September 21, 2019


The Cubs are going to have a difficult 2019 off-season.

Whether the team sneaks into the playoffs or crashes & burns in St. Louis, the on-paper team has not lived up to expectations after the 2016 World Series. A dynasty it did not become.

There should be changes. It is almost certain that manager Joe Maddon ($6 million) will not be re-signed by the Cubs. In an era of paying managers a million bucks, Maddon is a dinosaur. It is not that he will not get work. National columnists believe he will land either with the Angels, Giants or Phillies.

Gone from the 2020 Cub roster is an easy exercise of expiring contracts:

SP Hamels ($20M), IN Zobrist ($12.5M), CL Morrow ($9M), RP Cishek ($6.5M), RP Strop ($6.25M), RP Kintzler ($5M), IN Delcasco ($1.5M/ buyout).  Approximately $62.5 million will be shed from the current payroll. But that figure alone does not give the front office much firepower to retool the club.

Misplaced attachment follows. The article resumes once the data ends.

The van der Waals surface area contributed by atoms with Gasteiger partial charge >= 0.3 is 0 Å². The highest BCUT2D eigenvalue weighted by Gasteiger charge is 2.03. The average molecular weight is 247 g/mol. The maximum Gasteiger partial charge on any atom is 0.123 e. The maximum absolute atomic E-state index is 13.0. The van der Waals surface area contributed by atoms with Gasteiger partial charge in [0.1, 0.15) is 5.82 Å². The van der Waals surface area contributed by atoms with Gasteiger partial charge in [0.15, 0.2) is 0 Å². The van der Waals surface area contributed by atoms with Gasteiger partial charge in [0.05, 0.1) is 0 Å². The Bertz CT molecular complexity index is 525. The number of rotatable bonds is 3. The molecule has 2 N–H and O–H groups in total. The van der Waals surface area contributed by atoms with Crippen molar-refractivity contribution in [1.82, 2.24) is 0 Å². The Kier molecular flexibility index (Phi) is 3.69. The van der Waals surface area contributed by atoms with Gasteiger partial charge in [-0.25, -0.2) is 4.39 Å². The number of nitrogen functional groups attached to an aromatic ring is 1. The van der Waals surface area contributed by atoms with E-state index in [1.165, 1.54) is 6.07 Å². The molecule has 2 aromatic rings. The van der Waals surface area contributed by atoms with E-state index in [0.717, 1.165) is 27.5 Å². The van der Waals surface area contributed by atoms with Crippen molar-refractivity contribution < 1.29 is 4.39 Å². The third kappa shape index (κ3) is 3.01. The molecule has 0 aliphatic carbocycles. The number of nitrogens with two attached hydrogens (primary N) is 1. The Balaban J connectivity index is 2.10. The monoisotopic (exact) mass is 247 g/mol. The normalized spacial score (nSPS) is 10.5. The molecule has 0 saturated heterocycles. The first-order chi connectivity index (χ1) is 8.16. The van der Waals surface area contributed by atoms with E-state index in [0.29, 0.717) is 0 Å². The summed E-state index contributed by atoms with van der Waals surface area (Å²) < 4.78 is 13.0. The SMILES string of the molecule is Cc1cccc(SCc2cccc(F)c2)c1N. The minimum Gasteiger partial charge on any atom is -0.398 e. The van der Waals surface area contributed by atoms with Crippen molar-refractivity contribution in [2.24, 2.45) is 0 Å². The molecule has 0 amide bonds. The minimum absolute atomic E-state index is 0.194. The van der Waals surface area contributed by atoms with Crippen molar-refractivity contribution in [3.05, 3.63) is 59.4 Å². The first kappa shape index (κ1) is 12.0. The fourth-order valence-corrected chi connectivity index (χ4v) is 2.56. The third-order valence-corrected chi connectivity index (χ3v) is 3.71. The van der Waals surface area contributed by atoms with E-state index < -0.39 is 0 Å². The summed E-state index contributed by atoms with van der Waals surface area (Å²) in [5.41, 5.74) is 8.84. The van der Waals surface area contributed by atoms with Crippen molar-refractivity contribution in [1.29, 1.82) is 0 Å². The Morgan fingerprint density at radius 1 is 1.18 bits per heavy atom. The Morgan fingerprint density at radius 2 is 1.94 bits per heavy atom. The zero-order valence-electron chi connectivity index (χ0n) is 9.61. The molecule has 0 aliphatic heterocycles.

The starting rotation became a collective laboring crew. 2020 will have Lester, Darvish, Hendricks and Quintana as starters by default. The 5th starter projects to be AAA SP Colin Rea, who had an MVP minor league season at Iowa. Also in the mix would be RHP Chatwood or reclamation project LHP Hultzen.

The bullpen is going to have major turnover as well. For good or ill, Kimbrel is the closer. Wick and Ryan have earned a spot on next year's roster. The jury is still out on Underwood, Mills, Maples and Weick.With an added man on the 2020 roster, one could easily see another relief pitcher for a 15 man pitching staff.

The question remains whether the position core is good enough to compete next year.

OF: Schwarber, Almora, Happ, Heyward